Former YWCA employees say they were persecuted for being white and non-religious.
Thursday, January 25, 2007
Three former employees of the YWCA of Monterey County are suing the Seaside organization for race and religious intolerance and demanding payment of lost earnings and benefits.
The lawsuit, which includes one current employee as a plaintiff, claims that Office Manager Jacqueline Neely demoralized the women for not supporting her evangelical Christian beliefs, and made fun of them for being white. The lawsuit says Neely harassed Deborah Ayres, the agency’s former accountant, for being an atheist.
“After learning of Ayres’ religious beliefs,” the complaint says, “Neely proceeded to refer to Ayres as the devil, and without Ayres’ consent anointed her with oil and performed a ritual…intended to exorcise demons.”
This conduct was condoned by Executive Director Patricia McFadden and all but ignored by Board President Bridgette Allen-Murray, the lawsuit says. McFadden and Neely attend the same church.
McFadden declined to talk with the Weekly. Neely and Allen-Murray did not respond to requests for an interview.
Ayres also brought up several financial irregularities to Allen-Murray. In an Oct. 31 e-mail to the board president, Ayres said Neely was taking cash advances on the company’s credit card and McFadden gave herself a raise. Ayres went on to complain of missing receipts for petty cash and misappropriation of funds.
According to the lawsuit, Ayres refused to sign tax forms confirming she was unaware of financial impropriety. For this, the lawsuit says, McFadden fired Ayres in retaliation.
Although her name is still on the YWCA’s Web site, Ayres was terminated Nov. 6. She was not the first to leave the agency, which provides a 24-hour crisis line and a safe house for domestic violence victims.
At least nine employees and independent contractors have resigned since McFadden was hired in March 2005. A former volunteer and the YWCA’s former clinical supervisor of therapist interns and trainees have also filed complaints with the state Office of Emergency Services.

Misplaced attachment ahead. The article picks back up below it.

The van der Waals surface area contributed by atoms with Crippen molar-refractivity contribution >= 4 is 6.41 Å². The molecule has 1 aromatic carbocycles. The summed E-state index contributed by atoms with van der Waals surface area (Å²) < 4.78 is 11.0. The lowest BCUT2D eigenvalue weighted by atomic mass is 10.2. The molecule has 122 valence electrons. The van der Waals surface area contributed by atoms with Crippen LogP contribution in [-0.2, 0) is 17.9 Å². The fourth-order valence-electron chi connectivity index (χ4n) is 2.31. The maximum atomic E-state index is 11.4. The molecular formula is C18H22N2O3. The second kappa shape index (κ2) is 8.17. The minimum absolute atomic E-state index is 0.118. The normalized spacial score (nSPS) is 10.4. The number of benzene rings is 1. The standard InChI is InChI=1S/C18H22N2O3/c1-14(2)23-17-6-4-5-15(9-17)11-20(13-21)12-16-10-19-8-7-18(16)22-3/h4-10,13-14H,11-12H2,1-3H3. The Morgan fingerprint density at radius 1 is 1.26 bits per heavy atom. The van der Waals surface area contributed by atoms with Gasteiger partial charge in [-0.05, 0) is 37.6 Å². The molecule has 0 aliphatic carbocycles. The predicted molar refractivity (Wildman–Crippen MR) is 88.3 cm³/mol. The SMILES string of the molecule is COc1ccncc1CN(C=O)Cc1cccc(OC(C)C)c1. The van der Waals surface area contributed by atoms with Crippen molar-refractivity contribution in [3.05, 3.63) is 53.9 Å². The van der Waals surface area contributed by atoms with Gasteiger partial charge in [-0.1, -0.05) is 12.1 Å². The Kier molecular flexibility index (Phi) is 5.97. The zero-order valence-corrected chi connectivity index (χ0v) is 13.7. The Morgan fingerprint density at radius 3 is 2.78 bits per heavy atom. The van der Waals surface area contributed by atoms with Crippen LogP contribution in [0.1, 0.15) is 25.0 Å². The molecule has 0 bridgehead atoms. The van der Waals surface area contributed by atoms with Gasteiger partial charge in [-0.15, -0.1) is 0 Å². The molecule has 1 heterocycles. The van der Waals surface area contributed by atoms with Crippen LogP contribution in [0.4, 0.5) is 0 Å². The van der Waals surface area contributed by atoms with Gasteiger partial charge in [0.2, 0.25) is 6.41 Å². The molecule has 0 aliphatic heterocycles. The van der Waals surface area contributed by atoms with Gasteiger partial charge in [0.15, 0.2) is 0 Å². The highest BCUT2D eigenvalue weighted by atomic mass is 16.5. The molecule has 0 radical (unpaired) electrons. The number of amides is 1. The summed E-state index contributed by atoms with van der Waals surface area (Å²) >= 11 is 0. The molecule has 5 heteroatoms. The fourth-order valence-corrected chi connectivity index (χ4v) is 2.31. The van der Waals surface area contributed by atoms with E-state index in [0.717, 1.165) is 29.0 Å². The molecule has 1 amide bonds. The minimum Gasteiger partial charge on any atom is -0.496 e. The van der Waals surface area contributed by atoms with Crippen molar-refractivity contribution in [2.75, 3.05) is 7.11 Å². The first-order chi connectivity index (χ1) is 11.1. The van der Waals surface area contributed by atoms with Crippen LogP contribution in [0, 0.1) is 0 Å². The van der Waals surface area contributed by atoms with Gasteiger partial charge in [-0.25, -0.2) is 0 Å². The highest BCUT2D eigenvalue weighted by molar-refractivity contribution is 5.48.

Board Secretary Jo Ann Novoson says the YWCA is investigating the allegations. San Francisco attorney Jason Geller, who is representing the YWCA, declined to comment.
All four women bringing the lawsuit complain that McFadden, who is African American, denied them raises and benefits because of their race and religious affiliation.
Neely also made racial slurs against the women, according to the complaint. Neely ridiculed a Latina receptionist’s ability to do calculation, saying, “Those people need to learn to count quarters and not pesos,” the lawsuit says. Neely also frequently referred to Alexandra McCabe, legal services outreach coordinator, as “too white,” the complaint says.
McCabe repeatedly tried to get McFadden to address Neely’s behavior, but these attempts allegedly failed. “Neely was never questioned, addressed, counseled, or disciplined with regard to McCabe’s complaints of harassment and discrimination, and no investigation whatsoever was made,” the lawsuit says.
McFadden and Neely retaliated against McCabe, the complaint says, by denying her vacation time and declining to pay her medical insurance deductible.
When the employees complained to the YWCA Board of Directors or to the YWCA Pacific Regional Council, they delegated McFadden to handle the grievances. Kay Kelly, a representative of the regional council, is also named as a defendant in the lawsuit.
With no way to settle their complaints, two of the plaintiffs resigned from the YWCA. Sally Magill resigned in August after working in the agency’s safe house to protect battered women for 10 years. Despite her experience, the lawsuit says, Magill was turned down for the safe house director position and McFadden hired unqualified woman instead.
“Prior to being passed over herself,” the lawsuit says, “Magill saw that non-African-American applicants for positions at the safe house were passed over for employment in favor of African-Americans who shared Neely’s and McFadden’s religious beliefs.”
Another plaintiff, Diane Gilquist, worked for two years at the YWCA as legal advocacy coordinator before quitting because of the hostile work environment. After Gilquist announced she was pregnant, McFadden gave her a poor evaluation and denied her a raise, the lawsuit says.
While she was pregnant, the complaint says, Neely called Gilquist “fat” and didn’t let her use the counseling rooms to pump breast milk. McFadden also denied Gilquist leave for medical care and stonewalled her when asked whether the YWCA would reimburse her for maternity hospital costs, the lawsuit says. Finally, without receiving a formal request from Gilquist, McFadden made her job part time so that Gilquist did not qualify for medical benefits.
The three former employees claim the YWCA failed to pay them owed wages, vacation pay, sick pay, and reimbursement for medical expenses. Salinas attorney Charles Swanston is representing the women. He could not be reached for comment by the Weekly’s deadline.